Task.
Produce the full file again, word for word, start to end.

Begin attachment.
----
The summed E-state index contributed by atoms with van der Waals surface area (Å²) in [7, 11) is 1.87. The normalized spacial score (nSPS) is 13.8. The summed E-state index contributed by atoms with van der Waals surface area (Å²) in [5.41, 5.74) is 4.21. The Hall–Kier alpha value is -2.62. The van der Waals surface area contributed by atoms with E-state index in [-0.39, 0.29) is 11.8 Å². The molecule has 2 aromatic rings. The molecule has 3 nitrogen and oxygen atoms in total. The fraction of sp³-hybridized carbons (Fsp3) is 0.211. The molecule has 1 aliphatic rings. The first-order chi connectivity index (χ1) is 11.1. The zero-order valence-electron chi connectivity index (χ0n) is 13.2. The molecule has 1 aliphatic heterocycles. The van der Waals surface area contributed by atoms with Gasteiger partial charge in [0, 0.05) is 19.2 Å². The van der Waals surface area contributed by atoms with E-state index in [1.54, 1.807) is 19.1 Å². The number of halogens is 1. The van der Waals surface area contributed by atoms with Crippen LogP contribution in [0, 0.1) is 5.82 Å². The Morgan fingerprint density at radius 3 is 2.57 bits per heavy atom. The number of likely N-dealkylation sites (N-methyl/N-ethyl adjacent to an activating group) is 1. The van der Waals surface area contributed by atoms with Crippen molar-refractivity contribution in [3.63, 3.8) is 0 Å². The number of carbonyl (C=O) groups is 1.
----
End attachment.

The summed E-state index contributed by atoms with van der Waals surface area (Å²) in [7, 11) is 1.87. The normalized spacial score (nSPS) is 13.8. The summed E-state index contributed by atoms with van der Waals surface area (Å²) in [5.41, 5.74) is 4.21. The Hall–Kier alpha value is -2.62. The van der Waals surface area contributed by atoms with E-state index in [-0.39, 0.29) is 11.8 Å². The molecule has 2 aromatic rings. The molecule has 3 nitrogen and oxygen atoms in total. The fraction of sp³-hybridized carbons (Fsp3) is 0.211. The molecule has 1 aliphatic rings. The first-order chi connectivity index (χ1) is 11.1. The zero-order valence-electron chi connectivity index (χ0n) is 13.2. The molecule has 1 aliphatic heterocycles. The van der Waals surface area contributed by atoms with Gasteiger partial charge in [0, 0.05) is 19.2 Å². The van der Waals surface area contributed by atoms with E-state index in [1.54, 1.807) is 19.1 Å². The number of halogens is 1. The van der Waals surface area contributed by atoms with Crippen LogP contribution in [0, 0.1) is 5.82 Å². The Morgan fingerprint density at radius 3 is 2.57 bits per heavy atom. The number of likely N-dealkylation sites (N-methyl/N-ethyl adjacent to an activating group) is 1. The van der Waals surface area contributed by atoms with Crippen molar-refractivity contribution in [3.63, 3.8) is 0 Å². The number of carbonyl (C=O) groups is 1.